Earlier this week, the Competition Bureau (the
"Bureau") announced that it had commenced proceedings
alleging misleading advertising against Leon's Furniture
Limited and The Brick Ltd., two of Canada's largest furniture
and home appliance retailers. The Bureau claims that the
companies' deferred payment programs (more commonly known as
"buy now, pay later" promotions) required consumers who
signed-up for the promotion to pay significant up-front fees, in
addition to financing charges. The retailers (who are under common
ownership) have publicly denied these allegations and indicated
that they "will vigorously defend their position in
According to the Bureau, the additional up-front fees (the details
of which were allegedly buried in the fine print), meant that the
overall price (not including finance charges) paid by consumers who
took advantage of the buy now, pay later program was higher than
the advertised price. In its press release, the Bureau stated that
the practice of "including a lengthy fine-print disclaimer is
no licence to advertise prices that are simply unavailable to
consumers using a deferred payment option".
This case is noteworthy for several reasons:
Commissioner Pecman's First Misleading Advertising
Case. This is the first misleading advertising case
brought by the new Commissioner of Competition. Bringing this case
sends a clear signal that the Bureau will continue to advance its
consumer protection mandate through the aggressive enforcement of
the misleading advertising provisions of the Competition
Builds on Prior Enforcement Action. This case
builds on the recent enforcement action taken against Bell in
connection with price representations that were allegedly
misleading because the advertised prices did not include additional
mandatory fees which were similarly buried in fine-print
disclaimers. In that case, Bell agreed to pay the maximum
administrative monetary penalty of $10 million. For a copy of our
eLert on the Bell case, please
Reliance on the "General Impression"
Test. This case also appears to rely on the recent Supreme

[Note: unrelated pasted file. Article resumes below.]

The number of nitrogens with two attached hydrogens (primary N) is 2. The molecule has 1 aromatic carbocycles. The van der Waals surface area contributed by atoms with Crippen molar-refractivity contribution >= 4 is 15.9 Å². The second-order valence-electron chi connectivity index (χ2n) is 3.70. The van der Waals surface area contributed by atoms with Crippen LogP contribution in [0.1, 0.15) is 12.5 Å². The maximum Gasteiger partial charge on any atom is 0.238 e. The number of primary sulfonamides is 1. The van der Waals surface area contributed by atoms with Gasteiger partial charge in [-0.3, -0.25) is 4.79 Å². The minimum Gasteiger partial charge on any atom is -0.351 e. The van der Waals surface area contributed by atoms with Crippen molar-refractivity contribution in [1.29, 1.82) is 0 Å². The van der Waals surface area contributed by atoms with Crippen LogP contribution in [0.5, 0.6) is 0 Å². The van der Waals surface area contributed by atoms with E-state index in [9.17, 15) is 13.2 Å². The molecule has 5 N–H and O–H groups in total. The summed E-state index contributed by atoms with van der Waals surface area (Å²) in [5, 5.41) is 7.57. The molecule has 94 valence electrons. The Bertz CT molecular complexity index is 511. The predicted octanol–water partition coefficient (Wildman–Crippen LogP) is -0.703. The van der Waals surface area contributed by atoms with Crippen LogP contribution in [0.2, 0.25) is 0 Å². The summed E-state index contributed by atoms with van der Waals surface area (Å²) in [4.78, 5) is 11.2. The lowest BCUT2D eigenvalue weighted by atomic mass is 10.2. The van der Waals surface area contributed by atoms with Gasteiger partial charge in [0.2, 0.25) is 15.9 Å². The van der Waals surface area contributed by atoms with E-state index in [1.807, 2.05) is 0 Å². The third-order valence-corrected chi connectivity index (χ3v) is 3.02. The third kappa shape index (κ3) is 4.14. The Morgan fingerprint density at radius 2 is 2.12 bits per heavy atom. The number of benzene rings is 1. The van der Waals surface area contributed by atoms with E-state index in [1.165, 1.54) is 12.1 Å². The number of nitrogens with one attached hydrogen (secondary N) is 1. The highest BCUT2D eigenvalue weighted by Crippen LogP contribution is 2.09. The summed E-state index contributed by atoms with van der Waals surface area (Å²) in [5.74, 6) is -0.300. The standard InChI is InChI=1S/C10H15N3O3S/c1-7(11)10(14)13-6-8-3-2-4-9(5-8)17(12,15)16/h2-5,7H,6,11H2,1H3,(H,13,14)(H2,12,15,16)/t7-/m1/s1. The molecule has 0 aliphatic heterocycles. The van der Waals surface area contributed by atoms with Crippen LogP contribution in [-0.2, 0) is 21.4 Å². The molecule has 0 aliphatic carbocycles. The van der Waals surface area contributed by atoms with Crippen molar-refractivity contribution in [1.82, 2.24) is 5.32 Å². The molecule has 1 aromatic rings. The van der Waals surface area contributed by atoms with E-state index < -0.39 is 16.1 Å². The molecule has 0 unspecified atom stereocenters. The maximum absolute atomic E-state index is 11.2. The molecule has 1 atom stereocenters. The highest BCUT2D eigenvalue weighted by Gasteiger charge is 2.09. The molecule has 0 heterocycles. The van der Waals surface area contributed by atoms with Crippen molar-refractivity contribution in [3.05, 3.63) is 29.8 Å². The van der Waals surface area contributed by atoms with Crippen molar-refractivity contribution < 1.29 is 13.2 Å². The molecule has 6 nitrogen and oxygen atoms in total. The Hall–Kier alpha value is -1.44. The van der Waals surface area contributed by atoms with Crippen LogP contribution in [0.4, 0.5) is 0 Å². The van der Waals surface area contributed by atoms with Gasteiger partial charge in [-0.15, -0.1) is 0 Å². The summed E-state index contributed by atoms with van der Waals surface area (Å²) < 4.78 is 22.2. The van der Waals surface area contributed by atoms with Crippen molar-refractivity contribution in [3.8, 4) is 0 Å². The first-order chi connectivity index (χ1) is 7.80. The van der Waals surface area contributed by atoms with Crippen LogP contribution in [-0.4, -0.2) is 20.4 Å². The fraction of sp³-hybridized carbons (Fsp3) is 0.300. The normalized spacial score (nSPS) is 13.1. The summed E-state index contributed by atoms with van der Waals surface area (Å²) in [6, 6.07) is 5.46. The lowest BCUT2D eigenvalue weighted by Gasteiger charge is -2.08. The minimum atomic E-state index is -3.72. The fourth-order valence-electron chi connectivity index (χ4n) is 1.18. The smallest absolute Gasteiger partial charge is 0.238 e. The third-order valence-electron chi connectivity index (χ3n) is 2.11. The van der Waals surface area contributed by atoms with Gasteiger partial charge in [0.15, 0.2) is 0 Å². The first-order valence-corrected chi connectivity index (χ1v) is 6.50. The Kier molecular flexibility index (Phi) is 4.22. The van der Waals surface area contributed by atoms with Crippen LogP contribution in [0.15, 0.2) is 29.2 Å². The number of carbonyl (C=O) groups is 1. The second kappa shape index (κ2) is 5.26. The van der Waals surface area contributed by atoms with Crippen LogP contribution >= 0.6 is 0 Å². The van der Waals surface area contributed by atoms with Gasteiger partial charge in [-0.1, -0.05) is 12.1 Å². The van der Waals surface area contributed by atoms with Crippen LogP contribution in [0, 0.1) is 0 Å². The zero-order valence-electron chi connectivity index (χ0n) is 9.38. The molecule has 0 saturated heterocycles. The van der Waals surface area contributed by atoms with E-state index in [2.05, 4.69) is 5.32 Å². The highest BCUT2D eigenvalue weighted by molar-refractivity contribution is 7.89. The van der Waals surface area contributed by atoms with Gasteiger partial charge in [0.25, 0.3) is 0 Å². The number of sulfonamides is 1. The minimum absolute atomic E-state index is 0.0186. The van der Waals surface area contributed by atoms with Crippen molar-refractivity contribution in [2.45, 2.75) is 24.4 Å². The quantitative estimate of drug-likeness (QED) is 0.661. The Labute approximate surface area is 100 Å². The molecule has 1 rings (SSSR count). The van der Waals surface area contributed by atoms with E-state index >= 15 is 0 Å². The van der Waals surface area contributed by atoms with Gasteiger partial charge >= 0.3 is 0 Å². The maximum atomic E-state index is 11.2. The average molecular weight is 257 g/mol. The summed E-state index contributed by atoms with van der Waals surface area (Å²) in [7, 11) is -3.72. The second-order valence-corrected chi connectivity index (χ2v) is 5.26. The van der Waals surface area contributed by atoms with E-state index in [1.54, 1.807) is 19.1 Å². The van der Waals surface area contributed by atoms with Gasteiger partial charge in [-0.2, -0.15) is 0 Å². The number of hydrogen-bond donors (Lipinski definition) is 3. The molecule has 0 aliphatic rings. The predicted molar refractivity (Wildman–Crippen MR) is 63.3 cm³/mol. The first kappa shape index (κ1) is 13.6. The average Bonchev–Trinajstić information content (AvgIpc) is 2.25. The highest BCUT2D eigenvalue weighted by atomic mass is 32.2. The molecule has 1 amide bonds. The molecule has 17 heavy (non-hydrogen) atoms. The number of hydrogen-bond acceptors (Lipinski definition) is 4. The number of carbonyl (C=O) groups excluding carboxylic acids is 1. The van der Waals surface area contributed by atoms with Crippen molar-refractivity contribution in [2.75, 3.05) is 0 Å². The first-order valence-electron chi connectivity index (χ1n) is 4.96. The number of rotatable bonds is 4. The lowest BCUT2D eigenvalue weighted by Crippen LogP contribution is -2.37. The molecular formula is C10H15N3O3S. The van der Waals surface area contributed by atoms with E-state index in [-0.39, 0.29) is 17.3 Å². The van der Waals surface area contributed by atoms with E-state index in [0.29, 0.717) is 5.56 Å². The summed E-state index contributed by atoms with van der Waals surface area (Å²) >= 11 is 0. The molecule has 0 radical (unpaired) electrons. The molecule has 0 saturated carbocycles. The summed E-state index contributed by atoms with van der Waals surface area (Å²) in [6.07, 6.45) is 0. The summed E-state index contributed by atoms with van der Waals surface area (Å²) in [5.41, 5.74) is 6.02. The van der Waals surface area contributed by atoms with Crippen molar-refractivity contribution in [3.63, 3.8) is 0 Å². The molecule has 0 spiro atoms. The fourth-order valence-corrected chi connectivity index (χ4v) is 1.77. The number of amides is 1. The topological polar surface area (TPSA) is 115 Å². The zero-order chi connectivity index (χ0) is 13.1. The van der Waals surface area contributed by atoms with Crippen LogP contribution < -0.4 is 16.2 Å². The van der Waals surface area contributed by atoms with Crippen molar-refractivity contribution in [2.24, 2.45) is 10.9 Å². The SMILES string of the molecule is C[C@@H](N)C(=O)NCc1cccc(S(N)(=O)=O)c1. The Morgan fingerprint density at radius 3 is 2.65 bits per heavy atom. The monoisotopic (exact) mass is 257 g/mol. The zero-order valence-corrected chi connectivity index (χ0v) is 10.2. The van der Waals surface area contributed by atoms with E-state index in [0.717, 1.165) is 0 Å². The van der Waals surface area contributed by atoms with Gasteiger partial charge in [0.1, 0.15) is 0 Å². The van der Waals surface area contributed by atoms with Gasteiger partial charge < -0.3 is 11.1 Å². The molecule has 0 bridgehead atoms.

Court of Canada decision in Richard v. Time Inc. In that
case, the Supreme Court found that the general impression of a
representation is to be considered from the perspective of the
"ordinary hurried purchaser" who must be viewed as
"credulous and inexperienced". For a copy of our eLert on
the Richard v. Time Inc. case, please
The key takeaway for businesses is that the Bureau is likely to
continue to scrutinize the terms of consumer transactions to ensure
that they do not contain hidden fees that increase the ultimate
price to the consumer above advertised prices. Accordingly,
companies should consider reviewing their business practices to
ensure that any "administrative", "processing",
"membership" or other fees they charge are (i)
sufficiently disclosed to consumers, and (ii) consistent with their
Additionally, it may be worthwhile for companies to revisit their
use of disclaimers to ensure that they are clear (including the use
of appropriately sized fonts and positioning), as well as take
steps to ensure that sales personnel understand the importance of
providing accurate and complete information to consumers regarding
the total cost of their purchase.
For a copy of the Competition Bureau's press release, please
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guide to the subject matter. Specialist advice should be sought
about your specific circumstances.
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